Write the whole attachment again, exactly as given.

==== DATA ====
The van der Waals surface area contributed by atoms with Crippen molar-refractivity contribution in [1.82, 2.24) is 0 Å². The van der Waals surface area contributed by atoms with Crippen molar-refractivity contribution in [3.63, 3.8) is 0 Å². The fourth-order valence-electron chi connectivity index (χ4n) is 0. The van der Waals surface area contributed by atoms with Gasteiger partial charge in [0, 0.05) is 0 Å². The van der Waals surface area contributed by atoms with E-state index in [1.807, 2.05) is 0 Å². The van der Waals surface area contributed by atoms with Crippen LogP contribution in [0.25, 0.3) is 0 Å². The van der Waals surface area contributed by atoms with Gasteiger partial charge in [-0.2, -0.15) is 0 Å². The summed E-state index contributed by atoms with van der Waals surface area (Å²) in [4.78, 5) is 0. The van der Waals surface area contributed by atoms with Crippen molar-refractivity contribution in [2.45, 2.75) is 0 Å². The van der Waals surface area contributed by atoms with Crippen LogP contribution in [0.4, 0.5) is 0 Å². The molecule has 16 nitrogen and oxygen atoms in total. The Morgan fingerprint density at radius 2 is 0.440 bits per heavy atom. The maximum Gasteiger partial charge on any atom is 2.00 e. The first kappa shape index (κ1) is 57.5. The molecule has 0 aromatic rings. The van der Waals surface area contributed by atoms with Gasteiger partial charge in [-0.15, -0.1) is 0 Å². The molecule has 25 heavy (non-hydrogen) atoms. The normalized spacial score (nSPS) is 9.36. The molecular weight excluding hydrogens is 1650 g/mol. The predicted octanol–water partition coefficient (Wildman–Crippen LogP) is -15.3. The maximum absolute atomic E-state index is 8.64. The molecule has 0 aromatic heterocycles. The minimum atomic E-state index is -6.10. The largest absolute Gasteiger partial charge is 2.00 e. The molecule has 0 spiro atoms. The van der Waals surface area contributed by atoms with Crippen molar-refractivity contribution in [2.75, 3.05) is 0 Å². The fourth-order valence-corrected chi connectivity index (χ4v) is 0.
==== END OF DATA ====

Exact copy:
The van der Waals surface area contributed by atoms with Crippen molar-refractivity contribution in [1.82, 2.24) is 0 Å². The van der Waals surface area contributed by atoms with Crippen molar-refractivity contribution in [3.63, 3.8) is 0 Å². The fourth-order valence-electron chi connectivity index (χ4n) is 0. The van der Waals surface area contributed by atoms with Gasteiger partial charge in [0, 0.05) is 0 Å². The van der Waals surface area contributed by atoms with E-state index in [1.807, 2.05) is 0 Å². The van der Waals surface area contributed by atoms with Crippen LogP contribution in [0.25, 0.3) is 0 Å². The van der Waals surface area contributed by atoms with Gasteiger partial charge in [-0.2, -0.15) is 0 Å². The summed E-state index contributed by atoms with van der Waals surface area (Å²) in [4.78, 5) is 0. The van der Waals surface area contributed by atoms with Crippen molar-refractivity contribution in [2.45, 2.75) is 0 Å². The van der Waals surface area contributed by atoms with Crippen LogP contribution in [0.4, 0.5) is 0 Å². The molecule has 16 nitrogen and oxygen atoms in total. The Morgan fingerprint density at radius 2 is 0.440 bits per heavy atom. The maximum Gasteiger partial charge on any atom is 2.00 e. The first kappa shape index (κ1) is 57.5. The molecule has 0 aromatic rings. The van der Waals surface area contributed by atoms with Gasteiger partial charge in [-0.15, -0.1) is 0 Å². The molecule has 25 heavy (non-hydrogen) atoms. The normalized spacial score (nSPS) is 9.36. The molecular weight excluding hydrogens is 1650 g/mol. The predicted octanol–water partition coefficient (Wildman–Crippen LogP) is -15.3. The maximum absolute atomic E-state index is 8.64. The molecule has 0 aromatic heterocycles. The minimum atomic E-state index is -6.10. The largest absolute Gasteiger partial charge is 2.00 e. The molecule has 0 spiro atoms. The van der Waals surface area contributed by atoms with Crippen molar-refractivity contribution in [2.75, 3.05) is 0 Å². The fourth-order valence-corrected chi connectivity index (χ4v) is 0.